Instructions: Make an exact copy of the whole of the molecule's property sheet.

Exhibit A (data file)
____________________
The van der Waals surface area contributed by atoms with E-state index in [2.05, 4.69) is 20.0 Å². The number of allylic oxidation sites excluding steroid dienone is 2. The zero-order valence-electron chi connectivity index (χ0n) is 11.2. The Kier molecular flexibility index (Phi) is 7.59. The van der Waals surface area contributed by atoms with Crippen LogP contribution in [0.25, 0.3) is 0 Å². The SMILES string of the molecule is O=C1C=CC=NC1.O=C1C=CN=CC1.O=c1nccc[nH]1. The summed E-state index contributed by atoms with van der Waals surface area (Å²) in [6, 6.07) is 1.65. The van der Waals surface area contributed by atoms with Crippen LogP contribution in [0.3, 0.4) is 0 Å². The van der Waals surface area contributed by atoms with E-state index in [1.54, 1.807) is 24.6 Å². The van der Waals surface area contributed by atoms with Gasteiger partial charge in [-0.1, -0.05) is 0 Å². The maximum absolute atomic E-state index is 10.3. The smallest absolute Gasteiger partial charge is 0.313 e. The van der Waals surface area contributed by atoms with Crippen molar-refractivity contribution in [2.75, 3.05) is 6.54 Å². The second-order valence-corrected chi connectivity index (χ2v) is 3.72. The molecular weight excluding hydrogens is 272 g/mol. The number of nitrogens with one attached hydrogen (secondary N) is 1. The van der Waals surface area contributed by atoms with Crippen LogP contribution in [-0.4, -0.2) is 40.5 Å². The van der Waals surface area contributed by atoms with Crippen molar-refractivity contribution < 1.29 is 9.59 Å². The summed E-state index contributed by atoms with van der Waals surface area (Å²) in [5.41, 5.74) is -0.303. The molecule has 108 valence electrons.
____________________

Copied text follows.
The van der Waals surface area contributed by atoms with E-state index in [2.05, 4.69) is 20.0 Å². The number of allylic oxidation sites excluding steroid dienone is 2. The zero-order valence-electron chi connectivity index (χ0n) is 11.2. The Kier molecular flexibility index (Phi) is 7.59. The van der Waals surface area contributed by atoms with Crippen LogP contribution in [0.25, 0.3) is 0 Å². The SMILES string of the molecule is O=C1C=CC=NC1.O=C1C=CN=CC1.O=c1nccc[nH]1. The summed E-state index contributed by atoms with van der Waals surface area (Å²) in [6, 6.07) is 1.65. The van der Waals surface area contributed by atoms with Crippen LogP contribution in [0.3, 0.4) is 0 Å². The van der Waals surface area contributed by atoms with E-state index in [1.54, 1.807) is 24.6 Å². The van der Waals surface area contributed by atoms with Gasteiger partial charge in [-0.1, -0.05) is 0 Å². The maximum absolute atomic E-state index is 10.3. The smallest absolute Gasteiger partial charge is 0.313 e. The van der Waals surface area contributed by atoms with Crippen molar-refractivity contribution in [2.75, 3.05) is 6.54 Å². The second-order valence-corrected chi connectivity index (χ2v) is 3.72. The molecular weight excluding hydrogens is 272 g/mol. The number of nitrogens with one attached hydrogen (secondary N) is 1. The van der Waals surface area contributed by atoms with Crippen LogP contribution in [-0.4, -0.2) is 40.5 Å². The van der Waals surface area contributed by atoms with Crippen molar-refractivity contribution < 1.29 is 9.59 Å². The summed E-state index contributed by atoms with van der Waals surface area (Å²) in [5.41, 5.74) is -0.303. The molecule has 108 valence electrons.